Everyone donned their glad rags for the drinks reception and black tie dinner after the excitement of competition day had died down. The formal dinner featured speeches from the likes of past-president John Lindsay, and saw the presentation of a cake to chosen charity Rowcroft Hospice. A collection of £108 was made, which will be donated to the hospice.

The evening continued with live band 'Freeway' and a disco where everybody had the chance to let their hair down.

== Need for support ==

Sunday morning brought the students' AGM and prize-giving ceremony. In the general secretary's report, Mizon spoke of the support needed from government, for young people to keep the quality of craft bakery high. He also spoke of the urgent need for volunteers to fill various roles at the ABST, especially the position of editor.

Lindsay spoke of the ABST's achievements during the year, namely in improving the number of members. "We had a few goals at the start of the year, one of which was to double the number of students and, to a great extent, I think we've done that," he explained, adding: "If we don't stand up for the future of our industry, nobody will."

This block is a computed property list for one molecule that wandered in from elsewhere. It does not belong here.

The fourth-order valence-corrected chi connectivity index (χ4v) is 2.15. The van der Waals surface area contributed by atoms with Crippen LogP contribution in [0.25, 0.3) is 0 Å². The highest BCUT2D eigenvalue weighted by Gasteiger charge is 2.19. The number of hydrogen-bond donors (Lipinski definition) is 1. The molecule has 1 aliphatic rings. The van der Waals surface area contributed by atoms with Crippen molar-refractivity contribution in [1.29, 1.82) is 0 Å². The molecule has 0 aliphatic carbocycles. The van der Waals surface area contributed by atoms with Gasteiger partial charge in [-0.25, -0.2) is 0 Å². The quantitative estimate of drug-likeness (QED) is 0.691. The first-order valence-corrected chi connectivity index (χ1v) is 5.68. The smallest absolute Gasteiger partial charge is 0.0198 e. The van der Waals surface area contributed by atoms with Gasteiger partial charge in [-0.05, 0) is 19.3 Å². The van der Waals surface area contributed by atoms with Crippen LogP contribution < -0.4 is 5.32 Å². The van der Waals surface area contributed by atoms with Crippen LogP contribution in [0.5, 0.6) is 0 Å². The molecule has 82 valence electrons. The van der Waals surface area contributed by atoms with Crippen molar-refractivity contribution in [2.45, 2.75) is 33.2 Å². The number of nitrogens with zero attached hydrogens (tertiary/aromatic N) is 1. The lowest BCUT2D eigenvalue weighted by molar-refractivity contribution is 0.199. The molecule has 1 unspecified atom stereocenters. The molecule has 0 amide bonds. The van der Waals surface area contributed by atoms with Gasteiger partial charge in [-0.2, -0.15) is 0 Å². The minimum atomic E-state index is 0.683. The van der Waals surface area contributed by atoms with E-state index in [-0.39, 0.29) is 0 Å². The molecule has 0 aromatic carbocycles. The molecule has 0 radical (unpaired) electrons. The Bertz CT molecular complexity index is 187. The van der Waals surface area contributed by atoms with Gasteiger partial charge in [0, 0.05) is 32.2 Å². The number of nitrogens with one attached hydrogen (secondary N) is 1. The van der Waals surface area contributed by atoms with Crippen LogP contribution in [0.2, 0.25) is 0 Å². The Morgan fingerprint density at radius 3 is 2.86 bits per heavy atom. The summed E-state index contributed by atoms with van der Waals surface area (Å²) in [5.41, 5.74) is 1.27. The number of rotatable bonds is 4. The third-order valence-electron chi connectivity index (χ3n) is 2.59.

Hatton then gave a vote of thanks to the retiring officers, and to those who had taken risks to bring about change. This was followed by the installation of Freeman as the new president and Lindsay was presented with the past-president medal, with John Renshaw named as president-elect for 2009/10. "The display you put before us yesterday afternoon was fantastic," said Renshaw, addres-sing the students, adding, "and then you really showed us how to party."

The awards presentation followed, with students refused the chance to hide from the limelight, as eager tutors had their cameras at the ready. Many struggled to keep hold of their large trophies.

On his aims for the coming year, Freeman said the ABST would continue to make the students' conference focused and affordable, as well as build on the networking success of the organisation. "We had more students and more competitions this year," he said. "To see the delight on students' faces when they won is great. They also have the chance to talk to the judges about how they can improve."

Freeman added that it was all about spearheading the baking industry and keeping it to the fore, making sure the students and the industry alike receives its just rewards. "We want to encourage and enthuse young people about what they can achieve," he said.